A sceptic on the couch

I’ve had my say on KennyGate, as have a good many other people (to my new cadre of hate-mailers, sorry for not posting all your anonymous spleen. Life’s a bitch, eh? Give my regards to Elvis). Meanwhile, a regular correspondent, Coilin MacLochlainn, sent in a highly original take , which I hope you’ll enjoy as much as I did. Over to you, Coilin…


Let’s imagine that Pat Kenny is feeling a bit off colour and decides to visit a psychoanalyst.

Dr Thelme Datruth-Y’Boyo is a bright young thing from Darfur who happens to read a certain column that appears in the Irish Times every Thursday. Her parents and siblings are starving because of drought brought on by climate change and the resulting war in Darfur. She gives John O’Shea of GOAL most of her savings but knows that the war won’t end until the real problem, climate change, is tackled.

She suggests a hypnotherapy session. PK agrees and stretches himself on the couch. Swinging her crystal, Dr Thelme waits until he is cross-eyed and drowsy and begins.

Thelme: “Now, Mr Kenny, do you believe the climate change sceptics?”

PK: “Eh? Well, no, actually. I don’t.”

Thelme: “And why would that be?”

PK: “Because they are in denial and wishing climate change was not real.”

Thelme: “Very good, Mr Kenny. And do you believe the climate scientists?”

PK: “Yes, of course.”

Thelme: “And why would that be, Mr Kenny?”

PK: “Because they are scientists in search of the truth, they have no reason to falsify their findings and they would lose all credibility among their peers if they did.”

Thelme: “And do you read John Gibbons’s column in the Irish Times?”

PK: “Of course I do. I’m a journalist, I have to keep on top of these things and John Gibbons provides excellent potted summaries of the state of play.”

Thelme: “Very good, Mr Kenny. Now, cast your mind back to…”

PK: “My childhood?”

Thelme: “No, just to last spring, when you had David Bellamy, a well-known climate change sceptic, on the Late Late Show. How did you handle him?”

PK: “I gave him a very soft interview.”

Thelme: “And last week, on Frontline, you spoke to Gavin Harte of the Village, and Oisín Coghlan of Friends of the Earth, both in the audience. How did you deal with them?”

PK: “I gave them two seconds each.”

Thelme: “Alright. And last Wednesday on your radio show you interviewed journalist John Gibbons. How did that go?”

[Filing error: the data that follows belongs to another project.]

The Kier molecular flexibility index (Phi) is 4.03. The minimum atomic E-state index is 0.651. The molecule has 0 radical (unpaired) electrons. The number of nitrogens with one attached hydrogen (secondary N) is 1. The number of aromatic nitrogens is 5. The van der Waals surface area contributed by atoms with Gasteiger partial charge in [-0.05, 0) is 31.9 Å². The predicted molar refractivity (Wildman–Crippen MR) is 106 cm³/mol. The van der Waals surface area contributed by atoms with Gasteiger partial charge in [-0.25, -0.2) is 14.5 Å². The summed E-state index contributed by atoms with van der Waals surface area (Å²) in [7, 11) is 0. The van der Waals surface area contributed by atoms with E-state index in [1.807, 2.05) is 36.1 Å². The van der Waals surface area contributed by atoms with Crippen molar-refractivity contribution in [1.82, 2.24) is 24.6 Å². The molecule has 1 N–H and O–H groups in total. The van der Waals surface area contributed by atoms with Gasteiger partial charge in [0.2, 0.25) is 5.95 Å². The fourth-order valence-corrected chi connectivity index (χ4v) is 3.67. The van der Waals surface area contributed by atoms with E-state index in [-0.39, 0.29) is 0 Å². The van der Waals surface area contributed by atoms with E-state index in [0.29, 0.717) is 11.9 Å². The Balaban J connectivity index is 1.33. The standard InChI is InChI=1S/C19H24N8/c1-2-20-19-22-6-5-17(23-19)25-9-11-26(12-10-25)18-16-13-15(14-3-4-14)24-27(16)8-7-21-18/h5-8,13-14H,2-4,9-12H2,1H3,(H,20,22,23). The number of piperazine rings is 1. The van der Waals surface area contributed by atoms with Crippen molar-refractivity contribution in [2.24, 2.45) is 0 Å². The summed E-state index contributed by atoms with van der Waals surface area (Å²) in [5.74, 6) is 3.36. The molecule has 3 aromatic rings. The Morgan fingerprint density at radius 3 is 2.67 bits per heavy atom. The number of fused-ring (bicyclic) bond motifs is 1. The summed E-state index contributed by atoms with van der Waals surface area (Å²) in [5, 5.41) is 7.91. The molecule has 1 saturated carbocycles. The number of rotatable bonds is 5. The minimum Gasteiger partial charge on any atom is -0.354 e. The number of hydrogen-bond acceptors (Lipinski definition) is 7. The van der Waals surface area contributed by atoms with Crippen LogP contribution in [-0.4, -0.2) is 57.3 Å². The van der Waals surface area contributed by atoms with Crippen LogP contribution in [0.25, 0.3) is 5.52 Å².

PK: “I used rhetorical gish gallop, my stock in trade, to confuse him, but the guy has guts and wouldn’t give up. We ended up trading insults. Mission accomplished.”

Thelme: “Mr Kenny, we have established that you believe the climate scientists, and yet you promote the denialists’ arguments at every turn and rubbish the climate experts. Isn’t there a contradiction here?”

PK: “No, how could you say that? I am even-handed, objective and balanced at all times. I’m a professional, the very best, if I may say so.”

Thelme: “Yes, quite, but some of your interviews tell a different story. We need to examine your thought processes in a little more depth.”

(She produces a syringe and surreptitiously rams the business end into PK’s butt. As the truth serum takes hold, a beatific smile steals across PK’s face.)

Thelme: “Now, Mr Kenny, tell me why you refuse to believe that humanity is responsible for recent climate change. Tell me the truth.”

PK: “Well, if I believe it, then it means we’ve got to sharply curtail our use of fossil fuels to avert disaster on an unimaginable scale. We will have to reduce our fossil fuel consumption by 50%, maybe 100%. But my lifestyle depends totally on driving my car everywhere, flying to all kinds of places, warming my luxury villa like a hothouse, and I can’t imagine living any other way. I’m a responsible, intelligent person who does the right thing when I’ve got the right information. But since I can’t do the right thing here, there’s no way I could have the right information. The climate scientists must be wrong, somehow. They must be. I can’t change my lifestyle!”